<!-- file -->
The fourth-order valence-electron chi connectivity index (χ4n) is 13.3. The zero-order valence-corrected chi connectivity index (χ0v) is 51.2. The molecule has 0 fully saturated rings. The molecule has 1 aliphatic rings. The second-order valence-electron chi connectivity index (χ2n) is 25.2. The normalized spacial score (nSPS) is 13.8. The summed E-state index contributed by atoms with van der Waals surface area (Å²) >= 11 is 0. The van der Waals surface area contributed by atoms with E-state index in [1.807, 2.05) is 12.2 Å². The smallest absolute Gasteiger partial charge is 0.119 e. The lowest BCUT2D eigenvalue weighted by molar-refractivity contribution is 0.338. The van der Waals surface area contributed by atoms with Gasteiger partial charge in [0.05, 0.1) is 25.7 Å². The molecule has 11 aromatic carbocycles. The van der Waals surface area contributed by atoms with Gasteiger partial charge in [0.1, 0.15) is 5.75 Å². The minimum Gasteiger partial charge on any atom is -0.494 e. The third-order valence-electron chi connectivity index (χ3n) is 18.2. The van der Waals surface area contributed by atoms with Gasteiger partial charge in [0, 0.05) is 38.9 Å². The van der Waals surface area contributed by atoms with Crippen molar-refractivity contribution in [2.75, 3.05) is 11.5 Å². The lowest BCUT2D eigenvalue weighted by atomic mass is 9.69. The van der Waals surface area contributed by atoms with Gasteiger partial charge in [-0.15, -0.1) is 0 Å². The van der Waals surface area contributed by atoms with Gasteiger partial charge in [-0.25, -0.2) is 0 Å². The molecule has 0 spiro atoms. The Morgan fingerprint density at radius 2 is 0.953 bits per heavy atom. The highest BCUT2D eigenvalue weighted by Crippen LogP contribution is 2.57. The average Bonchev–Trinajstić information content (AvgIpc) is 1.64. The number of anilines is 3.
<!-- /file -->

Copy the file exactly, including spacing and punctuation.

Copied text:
The fourth-order valence-electron chi connectivity index (χ4n) is 13.3. The zero-order valence-corrected chi connectivity index (χ0v) is 51.2. The molecule has 0 fully saturated rings. The molecule has 1 aliphatic rings. The second-order valence-electron chi connectivity index (χ2n) is 25.2. The normalized spacial score (nSPS) is 13.8. The summed E-state index contributed by atoms with van der Waals surface area (Å²) >= 11 is 0. The van der Waals surface area contributed by atoms with E-state index in [1.807, 2.05) is 12.2 Å². The smallest absolute Gasteiger partial charge is 0.119 e. The lowest BCUT2D eigenvalue weighted by molar-refractivity contribution is 0.338. The van der Waals surface area contributed by atoms with Gasteiger partial charge in [0.05, 0.1) is 25.7 Å². The molecule has 11 aromatic carbocycles. The van der Waals surface area contributed by atoms with Gasteiger partial charge in [0.1, 0.15) is 5.75 Å². The minimum Gasteiger partial charge on any atom is -0.494 e. The third-order valence-electron chi connectivity index (χ3n) is 18.2. The van der Waals surface area contributed by atoms with Gasteiger partial charge in [0, 0.05) is 38.9 Å². The van der Waals surface area contributed by atoms with Crippen molar-refractivity contribution in [2.75, 3.05) is 11.5 Å². The lowest BCUT2D eigenvalue weighted by atomic mass is 9.69. The van der Waals surface area contributed by atoms with Gasteiger partial charge in [-0.15, -0.1) is 0 Å². The van der Waals surface area contributed by atoms with Gasteiger partial charge in [-0.25, -0.2) is 0 Å². The molecule has 0 spiro atoms. The Morgan fingerprint density at radius 2 is 0.953 bits per heavy atom. The highest BCUT2D eigenvalue weighted by Crippen LogP contribution is 2.57. The average Bonchev–Trinajstić information content (AvgIpc) is 1.64. The number of anilines is 3.